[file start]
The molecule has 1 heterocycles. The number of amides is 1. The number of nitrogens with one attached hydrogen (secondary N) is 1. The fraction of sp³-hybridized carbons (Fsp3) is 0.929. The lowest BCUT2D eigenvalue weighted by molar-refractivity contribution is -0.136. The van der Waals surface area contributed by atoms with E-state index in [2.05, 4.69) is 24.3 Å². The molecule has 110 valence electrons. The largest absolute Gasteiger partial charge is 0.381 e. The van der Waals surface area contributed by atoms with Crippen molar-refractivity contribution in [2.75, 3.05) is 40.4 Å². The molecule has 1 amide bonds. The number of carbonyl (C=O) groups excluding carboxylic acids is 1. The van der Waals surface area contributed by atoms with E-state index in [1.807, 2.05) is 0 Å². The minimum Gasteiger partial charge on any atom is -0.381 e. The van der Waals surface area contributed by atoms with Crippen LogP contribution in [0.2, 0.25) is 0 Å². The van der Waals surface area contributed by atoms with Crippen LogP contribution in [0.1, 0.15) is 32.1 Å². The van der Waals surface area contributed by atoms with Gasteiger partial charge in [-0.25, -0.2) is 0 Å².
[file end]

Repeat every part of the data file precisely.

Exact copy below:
The molecule has 1 heterocycles. The number of amides is 1. The number of nitrogens with one attached hydrogen (secondary N) is 1. The fraction of sp³-hybridized carbons (Fsp3) is 0.929. The lowest BCUT2D eigenvalue weighted by molar-refractivity contribution is -0.136. The van der Waals surface area contributed by atoms with E-state index in [2.05, 4.69) is 24.3 Å². The molecule has 110 valence electrons. The largest absolute Gasteiger partial charge is 0.381 e. The van der Waals surface area contributed by atoms with Crippen molar-refractivity contribution in [2.75, 3.05) is 40.4 Å². The molecule has 1 amide bonds. The number of carbonyl (C=O) groups excluding carboxylic acids is 1. The van der Waals surface area contributed by atoms with E-state index in [1.807, 2.05) is 0 Å². The minimum Gasteiger partial charge on any atom is -0.381 e. The van der Waals surface area contributed by atoms with Crippen LogP contribution in [0.2, 0.25) is 0 Å². The van der Waals surface area contributed by atoms with Crippen LogP contribution in [0.1, 0.15) is 32.1 Å². The van der Waals surface area contributed by atoms with Gasteiger partial charge in [-0.25, -0.2) is 0 Å².